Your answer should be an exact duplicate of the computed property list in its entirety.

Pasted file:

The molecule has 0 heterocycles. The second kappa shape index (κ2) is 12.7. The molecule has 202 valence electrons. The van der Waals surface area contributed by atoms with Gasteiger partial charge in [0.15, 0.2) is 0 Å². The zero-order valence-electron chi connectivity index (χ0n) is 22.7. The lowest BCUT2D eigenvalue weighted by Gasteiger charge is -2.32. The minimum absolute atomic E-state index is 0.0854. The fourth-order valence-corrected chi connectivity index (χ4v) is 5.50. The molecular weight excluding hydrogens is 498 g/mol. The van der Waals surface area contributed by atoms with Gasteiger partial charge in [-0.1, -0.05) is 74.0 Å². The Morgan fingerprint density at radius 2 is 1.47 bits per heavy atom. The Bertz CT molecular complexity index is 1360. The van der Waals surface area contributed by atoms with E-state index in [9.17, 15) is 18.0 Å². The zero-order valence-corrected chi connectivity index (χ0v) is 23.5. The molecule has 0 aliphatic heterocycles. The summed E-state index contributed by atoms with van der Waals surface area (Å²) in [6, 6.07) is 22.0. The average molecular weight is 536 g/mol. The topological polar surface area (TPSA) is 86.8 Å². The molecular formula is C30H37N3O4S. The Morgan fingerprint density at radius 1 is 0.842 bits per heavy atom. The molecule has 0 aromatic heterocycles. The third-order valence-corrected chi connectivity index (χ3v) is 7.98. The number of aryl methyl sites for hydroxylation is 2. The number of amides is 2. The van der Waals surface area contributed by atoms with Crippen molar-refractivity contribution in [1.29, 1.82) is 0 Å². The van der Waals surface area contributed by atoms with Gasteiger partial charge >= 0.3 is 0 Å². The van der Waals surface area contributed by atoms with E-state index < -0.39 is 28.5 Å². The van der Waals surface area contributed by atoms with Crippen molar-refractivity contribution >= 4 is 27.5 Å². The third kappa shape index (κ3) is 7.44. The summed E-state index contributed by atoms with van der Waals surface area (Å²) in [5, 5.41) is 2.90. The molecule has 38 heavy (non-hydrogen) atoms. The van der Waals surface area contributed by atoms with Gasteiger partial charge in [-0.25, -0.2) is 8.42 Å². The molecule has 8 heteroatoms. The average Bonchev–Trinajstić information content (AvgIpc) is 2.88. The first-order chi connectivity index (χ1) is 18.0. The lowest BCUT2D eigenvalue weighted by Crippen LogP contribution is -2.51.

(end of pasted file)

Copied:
The molecule has 0 heterocycles. The second kappa shape index (κ2) is 12.7. The molecule has 202 valence electrons. The van der Waals surface area contributed by atoms with Gasteiger partial charge in [0.15, 0.2) is 0 Å². The zero-order valence-electron chi connectivity index (χ0n) is 22.7. The lowest BCUT2D eigenvalue weighted by Gasteiger charge is -2.32. The minimum absolute atomic E-state index is 0.0854. The fourth-order valence-corrected chi connectivity index (χ4v) is 5.50. The molecular weight excluding hydrogens is 498 g/mol. The van der Waals surface area contributed by atoms with Gasteiger partial charge in [-0.1, -0.05) is 74.0 Å². The Morgan fingerprint density at radius 2 is 1.47 bits per heavy atom. The Bertz CT molecular complexity index is 1360. The van der Waals surface area contributed by atoms with E-state index in [9.17, 15) is 18.0 Å². The zero-order valence-corrected chi connectivity index (χ0v) is 23.5. The molecule has 0 aliphatic heterocycles. The summed E-state index contributed by atoms with van der Waals surface area (Å²) in [6, 6.07) is 22.0. The average molecular weight is 536 g/mol. The topological polar surface area (TPSA) is 86.8 Å². The molecular formula is C30H37N3O4S. The Morgan fingerprint density at radius 1 is 0.842 bits per heavy atom. The molecule has 0 aromatic heterocycles. The third-order valence-corrected chi connectivity index (χ3v) is 7.98. The number of aryl methyl sites for hydroxylation is 2. The number of amides is 2. The van der Waals surface area contributed by atoms with Crippen molar-refractivity contribution in [1.29, 1.82) is 0 Å². The van der Waals surface area contributed by atoms with Gasteiger partial charge >= 0.3 is 0 Å². The van der Waals surface area contributed by atoms with E-state index < -0.39 is 28.5 Å². The van der Waals surface area contributed by atoms with Crippen molar-refractivity contribution >= 4 is 27.5 Å². The third kappa shape index (κ3) is 7.44. The summed E-state index contributed by atoms with van der Waals surface area (Å²) in [5, 5.41) is 2.90. The molecule has 38 heavy (non-hydrogen) atoms. The van der Waals surface area contributed by atoms with Gasteiger partial charge in [-0.25, -0.2) is 8.42 Å². The molecule has 8 heteroatoms. The average Bonchev–Trinajstić information content (AvgIpc) is 2.88. The first-order chi connectivity index (χ1) is 18.0. The lowest BCUT2D eigenvalue weighted by Crippen LogP contribution is -2.51.